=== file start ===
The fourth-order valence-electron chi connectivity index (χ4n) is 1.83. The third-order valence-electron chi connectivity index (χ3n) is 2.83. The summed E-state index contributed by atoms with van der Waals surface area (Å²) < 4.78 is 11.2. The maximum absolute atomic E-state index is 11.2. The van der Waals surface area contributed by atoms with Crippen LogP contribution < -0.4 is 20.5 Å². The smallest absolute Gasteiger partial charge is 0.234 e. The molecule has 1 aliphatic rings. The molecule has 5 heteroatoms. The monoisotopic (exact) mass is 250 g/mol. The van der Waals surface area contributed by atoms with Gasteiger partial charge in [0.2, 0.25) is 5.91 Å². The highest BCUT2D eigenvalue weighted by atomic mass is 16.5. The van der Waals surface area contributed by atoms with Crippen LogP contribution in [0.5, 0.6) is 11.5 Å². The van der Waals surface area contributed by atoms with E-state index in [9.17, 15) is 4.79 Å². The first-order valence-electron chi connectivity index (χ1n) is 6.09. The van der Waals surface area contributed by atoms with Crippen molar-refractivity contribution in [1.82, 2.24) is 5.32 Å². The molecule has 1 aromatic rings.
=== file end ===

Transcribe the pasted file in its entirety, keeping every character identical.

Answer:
The fourth-order valence-electron chi connectivity index (χ4n) is 1.83. The third-order valence-electron chi connectivity index (χ3n) is 2.83. The summed E-state index contributed by atoms with van der Waals surface area (Å²) < 4.78 is 11.2. The maximum absolute atomic E-state index is 11.2. The van der Waals surface area contributed by atoms with Crippen LogP contribution < -0.4 is 20.5 Å². The smallest absolute Gasteiger partial charge is 0.234 e. The molecule has 1 aliphatic rings. The molecule has 5 heteroatoms. The monoisotopic (exact) mass is 250 g/mol. The van der Waals surface area contributed by atoms with Gasteiger partial charge in [0.2, 0.25) is 5.91 Å². The highest BCUT2D eigenvalue weighted by atomic mass is 16.5. The van der Waals surface area contributed by atoms with Crippen LogP contribution in [0.5, 0.6) is 11.5 Å². The van der Waals surface area contributed by atoms with E-state index in [9.17, 15) is 4.79 Å². The first-order valence-electron chi connectivity index (χ1n) is 6.09. The van der Waals surface area contributed by atoms with Crippen molar-refractivity contribution in [1.82, 2.24) is 5.32 Å². The molecule has 1 aromatic rings.